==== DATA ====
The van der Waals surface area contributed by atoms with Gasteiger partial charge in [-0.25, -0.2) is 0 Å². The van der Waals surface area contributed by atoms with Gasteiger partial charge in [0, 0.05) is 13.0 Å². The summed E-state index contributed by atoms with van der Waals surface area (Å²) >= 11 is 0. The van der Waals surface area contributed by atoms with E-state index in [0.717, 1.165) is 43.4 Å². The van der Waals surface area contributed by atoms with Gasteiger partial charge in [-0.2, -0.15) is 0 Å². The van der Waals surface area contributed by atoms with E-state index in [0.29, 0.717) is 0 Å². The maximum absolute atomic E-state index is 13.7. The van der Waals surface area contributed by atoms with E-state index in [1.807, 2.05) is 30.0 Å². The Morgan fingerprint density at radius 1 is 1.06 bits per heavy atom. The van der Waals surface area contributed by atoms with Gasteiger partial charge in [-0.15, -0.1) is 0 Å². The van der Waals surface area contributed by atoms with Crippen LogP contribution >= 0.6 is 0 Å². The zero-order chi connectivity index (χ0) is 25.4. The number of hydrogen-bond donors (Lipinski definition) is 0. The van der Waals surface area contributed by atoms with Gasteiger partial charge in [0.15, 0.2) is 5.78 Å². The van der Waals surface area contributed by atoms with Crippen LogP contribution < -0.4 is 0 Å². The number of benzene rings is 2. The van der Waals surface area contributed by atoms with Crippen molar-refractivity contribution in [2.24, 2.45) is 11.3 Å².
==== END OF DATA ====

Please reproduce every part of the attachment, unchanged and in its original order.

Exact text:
The van der Waals surface area contributed by atoms with Gasteiger partial charge in [-0.25, -0.2) is 0 Å². The van der Waals surface area contributed by atoms with Gasteiger partial charge in [0, 0.05) is 13.0 Å². The summed E-state index contributed by atoms with van der Waals surface area (Å²) >= 11 is 0. The van der Waals surface area contributed by atoms with E-state index in [0.717, 1.165) is 43.4 Å². The van der Waals surface area contributed by atoms with Gasteiger partial charge in [-0.2, -0.15) is 0 Å². The van der Waals surface area contributed by atoms with E-state index in [0.29, 0.717) is 0 Å². The maximum absolute atomic E-state index is 13.7. The van der Waals surface area contributed by atoms with E-state index in [1.807, 2.05) is 30.0 Å². The Morgan fingerprint density at radius 1 is 1.06 bits per heavy atom. The van der Waals surface area contributed by atoms with Gasteiger partial charge in [-0.15, -0.1) is 0 Å². The van der Waals surface area contributed by atoms with Crippen LogP contribution >= 0.6 is 0 Å². The zero-order chi connectivity index (χ0) is 25.4. The number of hydrogen-bond donors (Lipinski definition) is 0. The van der Waals surface area contributed by atoms with Gasteiger partial charge in [0.15, 0.2) is 5.78 Å². The van der Waals surface area contributed by atoms with Crippen LogP contribution < -0.4 is 0 Å². The number of benzene rings is 2. The van der Waals surface area contributed by atoms with Crippen molar-refractivity contribution in [2.24, 2.45) is 11.3 Å².